William Henry Fox Talbot

Fox Talbot was born in England in 1800 and died in 1877. He invented the first generally available photographic process.

He was surrounded by people who could draw and paint. So, being not particularly gifted in that area, he decided to develop a process of “photogenic drawing”. His experiments began around 1834 and by 1835 he had “salted paper” prints. He didn’t announce his process until 1839 after learning that a Frenchman, Louis Daguerre, had invented the Daguerrotype.

Fox Talbot soaked ordinary paper in a solution of table salt, Sodium Chloride, and then coated it with silver nitrate. This formed silver chloride, which visibly darkened when exposed to light. Though exposures would take hours.

There had been earlier photographic processes, but the images formed would continue to darken when exposed to light. Fox Talbot managed to find a way to stabilise or “fix” the exposure.

The image formed was a “negative” meaning that the bright parts of the scene were rendered black in the image. But once fixed the image was stable enough that it could be put in contact with a fresh unexposed piece of paper, and the pair exposed to sunlight to make a “contact print”. The second image was then an accurate positive rendition of the tones in the scene.

In 1841 he improved the process by replacing the silver chloride with silver iodide. The paper was coated on one side with silver nitrate, dried, and then dipped in a potassium iodide solution. Once dried this paper was stable and insensitive to light. Before use, it had to be activated by brushing the working side with a solution of silver nitrate, acetic acid and gallic acid.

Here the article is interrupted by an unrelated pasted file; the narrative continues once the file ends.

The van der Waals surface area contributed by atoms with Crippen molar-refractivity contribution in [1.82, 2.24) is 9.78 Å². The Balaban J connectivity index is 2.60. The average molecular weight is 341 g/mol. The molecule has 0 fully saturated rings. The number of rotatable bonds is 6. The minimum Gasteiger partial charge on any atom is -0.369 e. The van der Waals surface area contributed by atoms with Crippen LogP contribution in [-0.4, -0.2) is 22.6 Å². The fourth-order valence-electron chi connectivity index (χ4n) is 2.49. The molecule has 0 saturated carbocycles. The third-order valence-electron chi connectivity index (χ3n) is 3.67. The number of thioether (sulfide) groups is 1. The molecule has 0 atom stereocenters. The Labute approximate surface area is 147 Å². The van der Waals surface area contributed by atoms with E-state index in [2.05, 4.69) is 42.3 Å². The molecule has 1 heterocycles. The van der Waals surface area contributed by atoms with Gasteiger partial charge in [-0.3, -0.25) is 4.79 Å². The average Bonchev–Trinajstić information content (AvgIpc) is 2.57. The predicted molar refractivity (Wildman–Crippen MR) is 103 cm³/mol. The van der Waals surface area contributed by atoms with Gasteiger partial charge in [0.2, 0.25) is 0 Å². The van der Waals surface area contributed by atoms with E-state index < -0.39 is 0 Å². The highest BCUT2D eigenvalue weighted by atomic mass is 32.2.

This paper was much more sensitive to light, bringing the exposure time down to minutes rather than hours. But the image formed was a latent one. It was invisible until developed using more of the gallic acid solution and gentle heat. Once developed the image was fixed using a hot solution of sodium thiosulphate, which was called “hypo”. A term still used in film development.

This was called the calotype process after the Greek words for beauty and impression.

You can appreciate that the need to apply liquids to a piece of paper and get the resulting damp sheet into a camera in the dark made the process less than convenient.

Since the calotype produced a negative image a contact print still needed to be made. As it didn’t matter how long this took the early simpler salted paper process was used to make positive prints.

Although cumbersome this calotype process was the basis for modern film photography.

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